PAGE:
An observation of Quebec online casinos and market status in 2018.
Over the years, and to this day, Quebec’s stance on internet gambling oft fluctuates, much like the crest and trough of a turbulent ocean wave. It wasn’t until 2010 that the province launched its own regulated iGaming website. Even still, lawmakers are constantly wavering on how to treat offshore competition.
For more than a decade, international online casinos were virtually ignored. When Quebec chose to enter into the digital gambling market, the government disregarded offshore entities. The assumption was that Quebecers would naturally flock to a homegrown casino website. That supposition proved false, resulting in tumult between lawmakers and provincial regulators at Loto Quebec.
History of Gambling in Quebec
For nearly half a century, Quebec’s gambling market has been wholly successful in generating much-needed revenue for the province. Loto Quebec was first established in 1969, with the first lottery drawing held March 14, 1970. In its first full year, they sold $51 million in tickets, paying out $15 million in prizes.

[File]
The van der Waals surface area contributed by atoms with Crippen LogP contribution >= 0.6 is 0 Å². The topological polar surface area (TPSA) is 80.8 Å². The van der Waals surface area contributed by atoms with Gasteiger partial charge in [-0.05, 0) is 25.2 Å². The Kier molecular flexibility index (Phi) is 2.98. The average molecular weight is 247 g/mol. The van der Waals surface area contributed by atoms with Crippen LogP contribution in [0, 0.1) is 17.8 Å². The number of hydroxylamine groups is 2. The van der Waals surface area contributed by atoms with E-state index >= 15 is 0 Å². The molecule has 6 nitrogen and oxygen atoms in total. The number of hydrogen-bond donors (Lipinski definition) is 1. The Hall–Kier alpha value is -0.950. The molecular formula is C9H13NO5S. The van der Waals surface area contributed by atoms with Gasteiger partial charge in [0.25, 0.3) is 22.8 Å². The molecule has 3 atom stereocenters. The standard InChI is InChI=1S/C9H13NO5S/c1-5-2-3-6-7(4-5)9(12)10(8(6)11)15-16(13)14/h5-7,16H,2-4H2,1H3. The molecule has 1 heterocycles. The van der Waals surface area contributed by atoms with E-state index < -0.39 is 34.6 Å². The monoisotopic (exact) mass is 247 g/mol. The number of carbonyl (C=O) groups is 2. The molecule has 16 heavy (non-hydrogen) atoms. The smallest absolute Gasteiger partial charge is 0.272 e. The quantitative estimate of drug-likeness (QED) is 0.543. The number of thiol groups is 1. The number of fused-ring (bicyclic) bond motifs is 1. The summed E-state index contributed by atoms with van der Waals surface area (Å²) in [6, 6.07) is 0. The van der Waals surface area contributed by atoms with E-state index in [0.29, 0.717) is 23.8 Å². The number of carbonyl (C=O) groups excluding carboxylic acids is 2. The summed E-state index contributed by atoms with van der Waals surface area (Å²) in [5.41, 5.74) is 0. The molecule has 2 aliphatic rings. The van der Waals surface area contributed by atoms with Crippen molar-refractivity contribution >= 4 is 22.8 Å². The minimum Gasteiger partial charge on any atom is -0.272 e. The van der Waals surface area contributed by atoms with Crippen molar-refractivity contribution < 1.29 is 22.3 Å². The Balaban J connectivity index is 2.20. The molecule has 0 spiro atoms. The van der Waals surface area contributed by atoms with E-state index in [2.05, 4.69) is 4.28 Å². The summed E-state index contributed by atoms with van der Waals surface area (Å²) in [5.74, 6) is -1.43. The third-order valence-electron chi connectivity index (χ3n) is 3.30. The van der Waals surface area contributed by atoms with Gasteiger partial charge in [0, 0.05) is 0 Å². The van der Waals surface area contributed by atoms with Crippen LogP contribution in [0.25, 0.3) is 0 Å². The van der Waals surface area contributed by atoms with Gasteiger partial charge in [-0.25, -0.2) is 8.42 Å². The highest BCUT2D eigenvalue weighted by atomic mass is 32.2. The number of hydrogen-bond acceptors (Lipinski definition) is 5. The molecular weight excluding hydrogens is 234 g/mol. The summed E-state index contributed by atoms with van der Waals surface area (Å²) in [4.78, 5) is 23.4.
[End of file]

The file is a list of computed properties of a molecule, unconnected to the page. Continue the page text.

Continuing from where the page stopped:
The popularity of the lottery grew immensely over time, especially with the introduction of Lotto 6/49 in 1982, and the first live televised drawing, Roue de Fortune, in 1988. That year, Loto Quebec posted its first sales of $1 billion.
1992 was a game changer for the province. That was the year Quebec legalized provincially-run casinos. On October 9, 1993, Casino de Montreal opened for business, and is now the largest casino in all of Canada. Three other casinos, and a throng of smaller gaming facilities, now occupy the province.
Quebec Online Casinos & Market
In February of 2010, provincial leaders announced their intention to authorize iGaming. By July, Loto Quebec was given the official green light to host online gambling activities. On December 1 of that same year, regulators launched EspaceJeux.com.
Public outrage was high, but it was clear Quebec was looking to cash in on what it saw as a lucrative opportunity. Regulators estimated the province’s cut of gaming revenue in 2010 to be $50 million, hitting close to that mark as casinos brought in $891 million that year.
However, at that time, they were projecting a 400% boost by 2015, attributed mostly to the exponential growth of online gambling. What they got was utter stagnation. Quebec’s belief that iGaming would decrease the profitability of land-based casinos proved true, but the assumption that EspaceJeux would not only make up for it, but assist in 400% growth, was way off the mark.
In 2015, the casino sector, including Quebec’s online casino, only generated $776 million, a 13% decrease in five years. EspaceJeux generated just under $30 million that year. When provincial leaders realized just how wrong Loto Quebec’s estimates had been, they finally began listening to the regulator’s plight to eliminate offshore competition.
Quebec Moves to IP Block Offshore Casinos